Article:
Judging by the fellow tweeters with disabilities I interact with (yes, a few do talk to me!) I get off fairly lightly as far as pain goes, yeah I get the odd graze from a fall but that’s about it. I’m lucky for this in many ways but the trouble it causes is that when pain does come a’knocking it leaves one few places to go. A couple of weeks ago I did something to my back while working out that caused minor discomfort for a few days, then an ever-so-slightly careless descent from standing to sitting one evening turned that minor pain into something more major. (Don’t worry enough time has passed for me to feel better enough for this blog not to be a plea for sympathy, but feel free to give some if you desire.) Read more
Posted on | July 12, 2013 | No Comments
I’m not going to labour this point as I touched on it in my diatribe against The Undateables, but could people kindly refrain from quoting these sadistics (typo intended) of how many people say they won’t date/shag someone with a disability? These do no good and just make the likes of me feel sorry for themselves and even less inclined to approach a member of the opposite sex.
By asking someone if they’ll have sex with someone with a disability you are giving NO other information about the person other than they have a disability. This leaves it up to their own perception of disability which could be very severe (eg severe Down’s Syndrome). So why not ask less biased questions eg ‘Would you consider sleeping with someone incredibly attractive with a disability?’ or why not mention that the person with a disability may be an irresistible flirt? Failing that, try mentioning that them and the person with a disability might be into exactly the same music?
Yes, I often complain about my lack of pumpy de la rumpy but deep down inside I know the predominant reason is because I still don’t feel comfortable spelling out to women that I find them hot… I’m a dude, due to men’s utterly stupid campaign of labelling women as ‘sluts’ if they are generous enough to be up-front about their sexual desires it is usually our shout to make the moves (women don’t want to be called ‘sluts’ and you can’t really blame them).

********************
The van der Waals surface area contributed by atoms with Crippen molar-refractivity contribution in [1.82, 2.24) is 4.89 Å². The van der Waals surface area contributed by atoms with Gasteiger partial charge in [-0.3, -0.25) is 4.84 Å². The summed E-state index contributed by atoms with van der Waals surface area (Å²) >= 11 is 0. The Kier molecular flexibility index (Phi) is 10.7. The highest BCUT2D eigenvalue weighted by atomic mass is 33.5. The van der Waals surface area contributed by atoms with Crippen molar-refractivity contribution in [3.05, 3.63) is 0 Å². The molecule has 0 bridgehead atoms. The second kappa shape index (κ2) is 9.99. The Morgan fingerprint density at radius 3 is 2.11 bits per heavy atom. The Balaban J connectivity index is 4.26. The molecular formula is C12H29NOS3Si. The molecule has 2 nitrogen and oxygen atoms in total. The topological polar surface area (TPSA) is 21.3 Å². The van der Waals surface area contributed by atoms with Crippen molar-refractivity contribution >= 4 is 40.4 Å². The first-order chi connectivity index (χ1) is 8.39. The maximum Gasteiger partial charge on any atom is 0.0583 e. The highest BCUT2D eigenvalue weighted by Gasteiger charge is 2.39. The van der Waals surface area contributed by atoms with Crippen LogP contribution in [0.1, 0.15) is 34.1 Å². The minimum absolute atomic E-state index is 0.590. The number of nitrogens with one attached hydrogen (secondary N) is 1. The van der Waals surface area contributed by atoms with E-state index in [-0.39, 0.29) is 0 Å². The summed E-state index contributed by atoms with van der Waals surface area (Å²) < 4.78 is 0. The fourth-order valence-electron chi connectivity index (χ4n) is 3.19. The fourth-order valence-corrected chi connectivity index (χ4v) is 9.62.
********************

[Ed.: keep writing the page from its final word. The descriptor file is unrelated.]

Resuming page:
Plus, as a general rule, all men are largely unattractive and undesirable to sleep with and it is our prerogative to come up with enough bullshit to convince them otherwise (‘bad guys’ are experts in bullshitting and ‘bad guys always get laid’. Coincidence?). I’m pretty sure that if you gave hetrosexual women a poll asking bluntly if they’d sleep with a man you’d get less than 100% for ‘yes’. So, we guys, especially if we have a disability, need all the confidence we can find.
Feigning this bullshit and confidence is hard enough so please STOP MAKING IT WORSE!!!
Ted the underlaid crip.
PS no-where in this blog have I intended to be in the slightest way sexist (against women) apart from perhaps suggesting being attracted to men is utterly stupid, which it is.
Posted on | July 9, 2013 | No Comments
Recently I have noticed a couple of friends sharing this clip, Stephen Fry slamming it to grammar Nazis and saying how petty it is to get worked up at the odd misplaced apostrophe. As the nation appears to love the man so much it can be hard to determine whether the topic in question is one he is genuinely passionate about or just one he has agreed to do on the sole basis of being Stephen Fry. (Not saying he’s over-exposed… Actually I am, deal with it.) Read morekeep looking »